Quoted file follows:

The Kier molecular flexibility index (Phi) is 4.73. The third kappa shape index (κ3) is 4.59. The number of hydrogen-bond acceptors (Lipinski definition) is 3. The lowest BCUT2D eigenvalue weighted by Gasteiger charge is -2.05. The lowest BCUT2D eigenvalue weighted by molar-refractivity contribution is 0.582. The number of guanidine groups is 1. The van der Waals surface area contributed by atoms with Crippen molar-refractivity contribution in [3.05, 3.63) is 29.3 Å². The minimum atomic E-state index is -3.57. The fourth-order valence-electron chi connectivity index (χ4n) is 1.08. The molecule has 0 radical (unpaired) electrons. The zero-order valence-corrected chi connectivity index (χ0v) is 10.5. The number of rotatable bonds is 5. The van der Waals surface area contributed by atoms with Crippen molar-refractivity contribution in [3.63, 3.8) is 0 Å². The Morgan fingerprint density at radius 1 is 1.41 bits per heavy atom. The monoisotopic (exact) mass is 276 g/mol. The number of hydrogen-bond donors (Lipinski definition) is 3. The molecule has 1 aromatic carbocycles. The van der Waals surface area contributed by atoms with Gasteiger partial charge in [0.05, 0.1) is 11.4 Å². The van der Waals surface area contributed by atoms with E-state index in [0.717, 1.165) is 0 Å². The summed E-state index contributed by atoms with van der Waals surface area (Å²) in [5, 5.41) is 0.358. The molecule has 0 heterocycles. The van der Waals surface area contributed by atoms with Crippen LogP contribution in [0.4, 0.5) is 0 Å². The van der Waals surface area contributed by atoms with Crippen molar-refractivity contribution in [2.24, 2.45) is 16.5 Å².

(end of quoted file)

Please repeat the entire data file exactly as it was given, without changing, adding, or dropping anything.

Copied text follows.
The Kier molecular flexibility index (Phi) is 4.73. The third kappa shape index (κ3) is 4.59. The number of hydrogen-bond acceptors (Lipinski definition) is 3. The lowest BCUT2D eigenvalue weighted by Gasteiger charge is -2.05. The lowest BCUT2D eigenvalue weighted by molar-refractivity contribution is 0.582. The number of guanidine groups is 1. The van der Waals surface area contributed by atoms with Crippen molar-refractivity contribution in [3.05, 3.63) is 29.3 Å². The minimum atomic E-state index is -3.57. The fourth-order valence-electron chi connectivity index (χ4n) is 1.08. The molecule has 0 radical (unpaired) electrons. The zero-order valence-corrected chi connectivity index (χ0v) is 10.5. The number of rotatable bonds is 5. The van der Waals surface area contributed by atoms with Crippen molar-refractivity contribution in [3.63, 3.8) is 0 Å². The Morgan fingerprint density at radius 1 is 1.41 bits per heavy atom. The monoisotopic (exact) mass is 276 g/mol. The number of hydrogen-bond donors (Lipinski definition) is 3. The molecule has 1 aromatic carbocycles. The van der Waals surface area contributed by atoms with Gasteiger partial charge in [0.05, 0.1) is 11.4 Å². The van der Waals surface area contributed by atoms with E-state index in [0.717, 1.165) is 0 Å². The summed E-state index contributed by atoms with van der Waals surface area (Å²) in [5, 5.41) is 0.358. The molecule has 0 heterocycles. The van der Waals surface area contributed by atoms with Crippen LogP contribution in [0.4, 0.5) is 0 Å². The van der Waals surface area contributed by atoms with Crippen molar-refractivity contribution in [2.24, 2.45) is 16.5 Å².